The patients were heavily iron loaded at diagnosis as indicated by marked iron overload on liver biopsy (grade 4 siderosis) and the removal of 14.3 (SEM 5.1) g of iron by the initial course of phlebotomy and it can be anticipated that such patients would require the annual removal of ~4 units of blood (2–2.5 l) per year to prevent re‐accumulation of iron stores.8,9 Annual phlebotomy requirements were found to be 2.5 (SEM 0.25) l in the period before administration of a PPI (fig 11)) while administration of a PPI over a ~4‐year period ((tablestables 1 and 22)) resulted in a significant reduction in the amount of blood removed annually (0.5 (SEM 0.25) l, p <0.001) in order to maintain ferritin levels close to the target level of ~50 µg/l (fig 11).). The rationale for the administration of a PPI is summarised in table 22.
In all patients a PPI was administered following upper gastrointestinal endoscopy that was performed because of the development of a new symptom of epigastric pain. Histologically proven Barrett's oesophagus was demonstrated in two patients (1 and 4) while changes of mild to moderate reflux oesophagitis were found in the remaining patients. This was associated with long‐term NSAID use in patients 3 and 7 that was continued while taking a PPI. In all patients upper gastrointestinal endoscopy excluded possible sources of haemorrhage from the oesophagus, stomach and duodenum including varices, portal hypertensive gastropathy and peptic ulceration.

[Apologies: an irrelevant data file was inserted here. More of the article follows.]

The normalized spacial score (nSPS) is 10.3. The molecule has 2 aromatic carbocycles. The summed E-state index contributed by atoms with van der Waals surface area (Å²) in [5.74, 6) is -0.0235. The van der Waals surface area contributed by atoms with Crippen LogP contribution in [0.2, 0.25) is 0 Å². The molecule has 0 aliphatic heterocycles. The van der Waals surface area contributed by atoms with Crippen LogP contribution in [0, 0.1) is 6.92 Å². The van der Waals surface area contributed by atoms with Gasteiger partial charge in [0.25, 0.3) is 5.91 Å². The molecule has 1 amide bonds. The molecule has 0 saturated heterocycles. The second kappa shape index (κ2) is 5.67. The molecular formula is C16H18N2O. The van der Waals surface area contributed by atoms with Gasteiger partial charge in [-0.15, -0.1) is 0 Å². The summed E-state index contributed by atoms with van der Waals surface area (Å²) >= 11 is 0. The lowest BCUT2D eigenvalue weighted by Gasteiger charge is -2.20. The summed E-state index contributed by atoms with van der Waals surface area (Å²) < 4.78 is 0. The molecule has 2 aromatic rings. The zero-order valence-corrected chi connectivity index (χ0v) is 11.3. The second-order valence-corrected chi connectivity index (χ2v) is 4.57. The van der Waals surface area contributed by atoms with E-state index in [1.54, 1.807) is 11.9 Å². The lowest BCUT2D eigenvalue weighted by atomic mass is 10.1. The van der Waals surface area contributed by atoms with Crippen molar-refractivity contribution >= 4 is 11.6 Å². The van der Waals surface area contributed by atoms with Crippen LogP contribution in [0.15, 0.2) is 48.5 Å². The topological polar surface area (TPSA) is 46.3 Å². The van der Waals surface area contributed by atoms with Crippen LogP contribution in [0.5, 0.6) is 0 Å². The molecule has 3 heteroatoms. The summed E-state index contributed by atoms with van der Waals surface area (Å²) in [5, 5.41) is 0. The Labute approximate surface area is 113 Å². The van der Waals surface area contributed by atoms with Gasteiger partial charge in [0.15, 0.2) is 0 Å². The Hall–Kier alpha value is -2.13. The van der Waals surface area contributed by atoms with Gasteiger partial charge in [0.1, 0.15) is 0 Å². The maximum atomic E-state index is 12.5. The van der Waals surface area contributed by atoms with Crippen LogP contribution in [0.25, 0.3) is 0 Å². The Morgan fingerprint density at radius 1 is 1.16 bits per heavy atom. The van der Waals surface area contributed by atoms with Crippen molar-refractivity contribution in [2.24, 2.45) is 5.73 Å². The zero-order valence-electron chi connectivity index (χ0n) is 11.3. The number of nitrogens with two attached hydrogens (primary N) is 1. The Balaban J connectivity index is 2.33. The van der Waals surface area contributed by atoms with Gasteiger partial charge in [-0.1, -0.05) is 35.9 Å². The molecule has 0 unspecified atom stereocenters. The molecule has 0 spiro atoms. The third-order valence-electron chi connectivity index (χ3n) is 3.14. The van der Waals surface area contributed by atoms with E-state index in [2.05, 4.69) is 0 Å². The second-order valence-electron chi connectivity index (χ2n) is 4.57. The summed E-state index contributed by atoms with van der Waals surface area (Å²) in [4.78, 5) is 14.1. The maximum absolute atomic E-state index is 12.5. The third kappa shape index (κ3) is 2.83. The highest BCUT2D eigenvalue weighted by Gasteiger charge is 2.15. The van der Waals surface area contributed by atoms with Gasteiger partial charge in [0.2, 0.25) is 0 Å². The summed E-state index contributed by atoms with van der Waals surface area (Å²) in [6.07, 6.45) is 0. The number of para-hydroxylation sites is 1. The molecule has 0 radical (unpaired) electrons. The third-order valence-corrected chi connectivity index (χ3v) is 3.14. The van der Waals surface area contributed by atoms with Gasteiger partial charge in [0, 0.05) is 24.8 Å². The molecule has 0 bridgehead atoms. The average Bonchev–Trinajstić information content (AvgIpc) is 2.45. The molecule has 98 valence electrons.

As well as using paired data to investigate the effect of a PPI on iron stores, the records of eight case control patients who had never taken a PPI were also analysed. This unpaired group did not differ significantly when compared with the paired group in terms of mean age (years (SEM)) at time of analysis (55.8 (4.9) vs 63.6 (5.0) (paired), p=0.29) or initial iron burden (15.9 (3.9) vs 14.3 (5.1) g (paired), p=1.0). In addition, the length of the recording period, haemoglobin concentration and serum ferritin level (μg/l) did not differ significantly when compared with the paired group, either before or during a PPI (table 11).). Annual phlebotomy requirements for the unpaired group compared with the paired group before PPI did not differ significantly, while, as expected, there was a highly significant reduction when compared with the paired group during PPI (table 11).). It is unlikely that increased age played a part in this reduction, because the mean age of the paired group while on the PPI did not differ significantly from the unpaired group and yet phlebotomy requirements were significantly reduced (table 11).
Fourteen fully treated patients took part in an investigation of the effect of a PPI on iron absorption. Serum iron curves were generated on two occasions following ingestion of a meal containing highly bioavailable non‐haem iron, the first before taking a PPI and the second a week later, having taken a PPI for 7 days. As shown in figure 22 the presence of a PPI resulted in a significant reduction (p<0.01) in the maximum increase in serum iron concentration (Δ iron max) following ingestion of the meal. Administration of a PPI led to a significant reduction (p<0.01) in other parameters, namely the area under the serum iron curve for 4 h (AUC0–4) and % recovery of administered iron at peak (max), that were derived from the serum iron curves and used as indicators of iron absorption (table 33).